What's the weather like in Brunei?

Brunei's weather forecast for yesterday was occasional crossing of squally showers persist further offshore this morning and may spread to coastal and inland areas in early afternoon. Nevertheless, fair intervals and slightly hazy can be expected in between. For outlook to early Saturday morning, expected to remain unsettled with crossing of squally showers. The wind will be Southwesterly 10-30 km/h over land and 20-40 km/h at sea. Wind gusts of 50-70 km/h can be expected near squally showers. The condition of the sea is expected to be moderate to rough at 1.5-2.5 m and occasionally rise to 3.0 m near squally weather. The temperatue will be maximum of 31 deg C and a minimum of 23 deg C. If on RTB, the newscaster will end with Wallahualam Bisawab.

Surprisingly, in Brunei, I noticed that most of us are not really that much concerned about what the weather forecast is. Of course, golfers are a different bunch altogether. One group would excessively worry about it - worrying about their poor game. The other group couldn't care less what the weather is. I once played in a full rain simply because one of our flight member had to finish the hole and get his par. We were really drenched then. When I was in England, the weather forecast is a must. No way will I miss it. I have to know whether it's going to snow tomorrow. I have to know what the humidity level is. I want to know whether the day is dry or not. I want to know the wind chill factor. Here in Brunei, I couldn't care less if it rained or not tomorrow. I don't know about you.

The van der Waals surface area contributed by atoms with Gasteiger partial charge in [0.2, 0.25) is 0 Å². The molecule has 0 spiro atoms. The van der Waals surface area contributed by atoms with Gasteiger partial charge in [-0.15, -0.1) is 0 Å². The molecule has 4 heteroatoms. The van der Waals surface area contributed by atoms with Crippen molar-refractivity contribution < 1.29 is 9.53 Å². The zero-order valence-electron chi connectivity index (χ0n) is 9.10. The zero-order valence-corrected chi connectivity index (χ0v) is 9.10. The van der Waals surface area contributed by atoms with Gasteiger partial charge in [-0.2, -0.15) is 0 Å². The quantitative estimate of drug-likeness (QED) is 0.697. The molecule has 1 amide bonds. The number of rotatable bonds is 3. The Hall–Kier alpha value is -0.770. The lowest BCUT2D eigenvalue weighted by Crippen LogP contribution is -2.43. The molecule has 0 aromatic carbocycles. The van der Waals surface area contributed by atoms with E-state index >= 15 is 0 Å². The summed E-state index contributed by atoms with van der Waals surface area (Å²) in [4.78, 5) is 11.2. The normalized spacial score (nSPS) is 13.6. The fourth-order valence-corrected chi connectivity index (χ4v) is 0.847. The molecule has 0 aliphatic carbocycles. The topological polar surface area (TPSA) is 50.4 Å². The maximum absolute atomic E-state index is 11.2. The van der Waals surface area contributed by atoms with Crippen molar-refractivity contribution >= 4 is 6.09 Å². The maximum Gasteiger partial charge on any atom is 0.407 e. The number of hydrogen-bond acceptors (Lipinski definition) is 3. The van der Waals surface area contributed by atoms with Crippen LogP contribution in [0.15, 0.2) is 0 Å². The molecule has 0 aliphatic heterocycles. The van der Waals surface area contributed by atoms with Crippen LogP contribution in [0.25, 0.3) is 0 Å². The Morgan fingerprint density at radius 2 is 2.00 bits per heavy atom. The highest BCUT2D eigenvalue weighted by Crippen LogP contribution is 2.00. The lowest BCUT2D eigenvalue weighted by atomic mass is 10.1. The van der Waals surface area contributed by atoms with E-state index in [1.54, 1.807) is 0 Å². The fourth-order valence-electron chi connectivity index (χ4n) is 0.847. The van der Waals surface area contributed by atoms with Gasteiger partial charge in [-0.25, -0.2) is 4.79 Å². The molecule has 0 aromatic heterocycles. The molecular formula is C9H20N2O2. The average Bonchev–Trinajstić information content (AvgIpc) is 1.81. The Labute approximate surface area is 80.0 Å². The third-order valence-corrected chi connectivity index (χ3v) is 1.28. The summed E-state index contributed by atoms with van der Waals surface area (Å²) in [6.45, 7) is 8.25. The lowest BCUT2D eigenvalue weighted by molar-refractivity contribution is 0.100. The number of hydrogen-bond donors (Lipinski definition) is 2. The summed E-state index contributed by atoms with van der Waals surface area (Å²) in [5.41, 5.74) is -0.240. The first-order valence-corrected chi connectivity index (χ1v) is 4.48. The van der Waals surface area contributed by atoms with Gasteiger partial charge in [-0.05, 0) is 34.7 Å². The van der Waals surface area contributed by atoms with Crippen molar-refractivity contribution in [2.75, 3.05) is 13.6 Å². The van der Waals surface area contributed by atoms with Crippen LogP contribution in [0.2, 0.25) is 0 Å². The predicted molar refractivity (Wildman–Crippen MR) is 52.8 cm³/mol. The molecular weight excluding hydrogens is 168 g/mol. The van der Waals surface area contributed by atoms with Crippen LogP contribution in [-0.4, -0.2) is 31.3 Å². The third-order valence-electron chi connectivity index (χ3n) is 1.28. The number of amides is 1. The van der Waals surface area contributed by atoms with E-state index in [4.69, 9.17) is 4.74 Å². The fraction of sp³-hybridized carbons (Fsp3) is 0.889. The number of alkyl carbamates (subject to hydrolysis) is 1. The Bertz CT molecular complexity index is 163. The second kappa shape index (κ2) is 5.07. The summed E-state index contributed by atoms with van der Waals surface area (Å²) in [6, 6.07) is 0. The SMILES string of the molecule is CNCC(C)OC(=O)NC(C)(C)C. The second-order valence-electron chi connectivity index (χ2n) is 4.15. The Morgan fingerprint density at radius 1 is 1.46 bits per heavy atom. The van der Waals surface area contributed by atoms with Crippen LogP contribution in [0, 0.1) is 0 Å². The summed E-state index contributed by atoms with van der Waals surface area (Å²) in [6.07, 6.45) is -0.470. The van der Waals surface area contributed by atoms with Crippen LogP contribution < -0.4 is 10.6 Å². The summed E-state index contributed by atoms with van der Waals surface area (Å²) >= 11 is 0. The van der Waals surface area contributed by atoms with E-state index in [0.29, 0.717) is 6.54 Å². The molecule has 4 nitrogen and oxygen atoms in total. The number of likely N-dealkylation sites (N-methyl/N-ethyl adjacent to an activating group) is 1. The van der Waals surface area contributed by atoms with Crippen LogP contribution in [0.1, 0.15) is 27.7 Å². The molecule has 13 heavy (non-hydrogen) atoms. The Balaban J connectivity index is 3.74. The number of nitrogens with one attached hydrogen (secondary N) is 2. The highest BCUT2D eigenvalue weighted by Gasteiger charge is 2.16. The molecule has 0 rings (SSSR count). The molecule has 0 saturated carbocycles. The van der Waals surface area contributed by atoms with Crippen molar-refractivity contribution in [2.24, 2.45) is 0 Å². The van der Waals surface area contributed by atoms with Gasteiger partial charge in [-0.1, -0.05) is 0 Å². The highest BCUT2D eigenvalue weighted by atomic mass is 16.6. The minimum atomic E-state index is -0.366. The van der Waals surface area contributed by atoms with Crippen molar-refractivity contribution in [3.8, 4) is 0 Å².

The weather service in Brunei is provided by the folks at the Meterological Service. The internet service started in 1996 (according to the website but I do know the actual weather forecasting service already existed even when I first joined the Ministry way back in the 1980s) at the Old Airport and is currently a section under the Department of Civil Aviation (DCA), Ministry of Communications. It is an active member of the World Meteorological Organization (WMO).

At first the service was started to provide meteorological data for the aviation purpose but with the haze crisis in 1997 and the need to do continuous monitoring, the meterological service is now required all the time. Much of the services provided by Meteorological Service are made readily available to the general public. Climate data requests are provided however to non-govern mental agencies, with some exception, on cost recovery basis (meaning, they now charge for it).

The Brunei meteorological observation network comprises of the three stations at Brunei International Airport, Muara and Kuala Belait where 24-hour surface observation is practised at the International Airport and Kuala Belait and upper air observation is only done at the International Airport. Additional monitoring through rainfall stations are also done at Tanah Jambu and Sungai Gana.

The Brunei Meterological Service website provides three weather information - the weather forecast; warning and advisory; and satellite images. It also provide links to other weather related matter as a description of Brunei's monthly weathers. All in all, it's a worthwhile website to go into, if you want to know whether you will be able to play soccer the next day or if you are overseas, you might just want to visit it to feel right at home.

Comments

FlyBoy said…
Every morning, i look out the window and assess the clouds, the wind and the sky conditions.

I worry a lot about it especially because of my golf round. For me, playing golf in the rain deteriorates my performance dramatically. Out comes the brolly and the rainjacket.

I also worry when i go to work but more so during my golf round. I worry that if it rains heavily when i get back, i might have to divert to KK and that would spoil dinner plans with the family.